National

The Salt
7:18 am
Sun October 6, 2013

That Smoky Smell Means Chile Roasting Season In New Mexico

Fresh picked green chiles are bound for stews, burritos, enchiladas, pozole and more. Fall is chili roasting season in New Mexico.
Tim Robbins NPR

Originally published on Sun October 6, 2013 1:39 pm

It's chile season in New Mexico, where they take their chiles pretty seriously.

Indeed, the chile is the official state vegetable, so it's probably best to not mention it is actually a fruit. No matter what it is, the fall harvest is on, and that means it's time to fire up the grills.

Green chiles roasting over a hot gas flame give off a smoky, sweet, pungent perfume.

That smell is part of what has drawn customers like Lorenzo and Peggy Lucero to the Diaz farm in Deming, in southwest New Mexico, for the past 30 years.

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Around the Nation
7:18 am
Sun October 6, 2013

In This Business, Scaredy Cats Need Not Apply

To get an interview at the Scream Zone in San Diego County, Calif., applicants have to get past a green demon first.
Beth Accomando for NPR

Originally published on Mon October 7, 2013 8:42 am

Every job requires a special skill set.

In this business, screaming is one of those skills. Also, being certified on a chainsaw.

"We're always looking for folks who have a passion for wielding a chainsaw while wearing makeup and costume and just scaring the heck out of people," says Jennifer Struever.

Streuver is the event manager for Scream Zone at the Del Mar Fairgrounds in San Diego County, Calif. Haunted houses are part of the multibillion-dollar business of Halloween — and they need employees.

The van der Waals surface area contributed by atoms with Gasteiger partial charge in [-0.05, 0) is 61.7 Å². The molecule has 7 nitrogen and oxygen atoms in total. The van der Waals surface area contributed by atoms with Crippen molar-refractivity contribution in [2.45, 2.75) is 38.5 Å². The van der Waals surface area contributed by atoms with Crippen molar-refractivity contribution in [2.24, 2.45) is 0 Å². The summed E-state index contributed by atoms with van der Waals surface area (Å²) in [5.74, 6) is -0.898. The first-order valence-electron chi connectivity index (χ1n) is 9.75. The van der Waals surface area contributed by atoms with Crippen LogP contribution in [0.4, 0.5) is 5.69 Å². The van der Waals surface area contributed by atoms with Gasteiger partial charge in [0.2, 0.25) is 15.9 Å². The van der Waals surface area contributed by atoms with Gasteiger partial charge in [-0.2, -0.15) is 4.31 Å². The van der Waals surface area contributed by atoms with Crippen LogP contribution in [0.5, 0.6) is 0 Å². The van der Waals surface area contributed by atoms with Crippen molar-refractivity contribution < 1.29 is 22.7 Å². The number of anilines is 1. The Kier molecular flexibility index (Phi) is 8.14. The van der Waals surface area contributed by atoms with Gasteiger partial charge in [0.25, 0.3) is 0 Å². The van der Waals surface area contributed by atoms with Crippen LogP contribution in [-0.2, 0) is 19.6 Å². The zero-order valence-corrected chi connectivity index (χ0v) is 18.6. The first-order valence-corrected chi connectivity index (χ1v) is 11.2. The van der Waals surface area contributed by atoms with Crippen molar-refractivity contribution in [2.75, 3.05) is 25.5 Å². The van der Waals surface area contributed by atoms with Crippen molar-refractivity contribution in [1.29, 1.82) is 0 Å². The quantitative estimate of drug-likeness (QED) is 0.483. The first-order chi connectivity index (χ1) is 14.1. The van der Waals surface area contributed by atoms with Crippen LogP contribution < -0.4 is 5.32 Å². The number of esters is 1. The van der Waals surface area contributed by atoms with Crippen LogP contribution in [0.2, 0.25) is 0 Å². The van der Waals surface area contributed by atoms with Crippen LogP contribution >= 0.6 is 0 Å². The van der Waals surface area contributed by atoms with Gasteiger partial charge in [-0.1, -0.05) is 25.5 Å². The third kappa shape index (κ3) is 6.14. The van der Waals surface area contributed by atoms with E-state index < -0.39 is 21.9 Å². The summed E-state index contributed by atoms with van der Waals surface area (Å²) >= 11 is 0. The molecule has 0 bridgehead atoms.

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Shots - Health News
6:02 am
Sun October 6, 2013

It's Time To Rediscover The IUD, Women's Health Advocates Say

Intrauterine devices are one of the most effect forms of birth control, but are relatively underutilized, at least in the United States.
iStockphoto.com

Originally published on Wed October 9, 2013 4:56 pm

What will it take to make intrauterine devices sexy?

IUDs are highly effective forms of contraception, but fear of side effects, lack of training for doctors and costs can keep women away. Health organizations and private companies are trying to change that by breaking down misconceptions and broadening access.

The contraceptives are inserted into the uterus and can prevent pregnancy for years. And they're reversible. Shortly after they're taken out, a woman can become pregnant.

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The Two-Way
4:33 am
Sun October 6, 2013

U.S. Captures Al-Qaida Leader After Raids In Libya And Somalia

Abu Anas al-Libi, wanted in the 1998 bombings of two U.S. embassies that killed more than 200 people, reportedly has been captured in Libya.
FBI EPA /LANDOV

Originally published on Sun October 6, 2013 12:37 pm

U.S. forces carried out two commando raids on suspected terrorist in Northern Africa Saturday.

In Libya, an al-Qaida leader indicted in the United States for the 1998 attacks on two U.S. embassies in East Africa was captured in a daytime military raid. U.S. special forces captured the militant, known as Abu Anas al-Libi, near Tripoli.

Update at 12:15 p.m ET: Libya Asks U.S. About 'Kidnapping'

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All Tech Considered
6:50 pm
Sat October 5, 2013

U.S. Shutdown May Be Driving Traffic To 'Sugar Daddy' Sites

A sugar daddy dating website says nearly 14,000 women have joined since Sept. 29, as the federal government prepared to shut down.